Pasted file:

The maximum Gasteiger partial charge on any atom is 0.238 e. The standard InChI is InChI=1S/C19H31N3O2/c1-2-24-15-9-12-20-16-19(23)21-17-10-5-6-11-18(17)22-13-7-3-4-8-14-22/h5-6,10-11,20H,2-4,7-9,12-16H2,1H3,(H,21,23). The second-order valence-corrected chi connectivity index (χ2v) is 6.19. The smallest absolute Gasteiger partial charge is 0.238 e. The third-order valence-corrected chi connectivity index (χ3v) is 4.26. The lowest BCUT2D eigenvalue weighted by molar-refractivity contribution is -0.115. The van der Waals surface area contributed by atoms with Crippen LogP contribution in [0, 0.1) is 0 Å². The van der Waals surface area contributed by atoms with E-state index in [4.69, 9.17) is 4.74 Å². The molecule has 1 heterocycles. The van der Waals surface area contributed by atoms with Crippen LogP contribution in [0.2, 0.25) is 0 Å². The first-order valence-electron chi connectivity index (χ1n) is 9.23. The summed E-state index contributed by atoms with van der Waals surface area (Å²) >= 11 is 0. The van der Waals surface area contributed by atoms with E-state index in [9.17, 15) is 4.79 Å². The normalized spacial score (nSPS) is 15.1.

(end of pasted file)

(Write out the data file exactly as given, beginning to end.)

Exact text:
The maximum Gasteiger partial charge on any atom is 0.238 e. The standard InChI is InChI=1S/C19H31N3O2/c1-2-24-15-9-12-20-16-19(23)21-17-10-5-6-11-18(17)22-13-7-3-4-8-14-22/h5-6,10-11,20H,2-4,7-9,12-16H2,1H3,(H,21,23). The second-order valence-corrected chi connectivity index (χ2v) is 6.19. The smallest absolute Gasteiger partial charge is 0.238 e. The third-order valence-corrected chi connectivity index (χ3v) is 4.26. The lowest BCUT2D eigenvalue weighted by molar-refractivity contribution is -0.115. The van der Waals surface area contributed by atoms with Crippen LogP contribution in [0, 0.1) is 0 Å². The van der Waals surface area contributed by atoms with E-state index in [4.69, 9.17) is 4.74 Å². The molecule has 1 heterocycles. The van der Waals surface area contributed by atoms with Crippen LogP contribution in [0.2, 0.25) is 0 Å². The first-order valence-electron chi connectivity index (χ1n) is 9.23. The summed E-state index contributed by atoms with van der Waals surface area (Å²) >= 11 is 0. The van der Waals surface area contributed by atoms with E-state index in [9.17, 15) is 4.79 Å². The normalized spacial score (nSPS) is 15.1.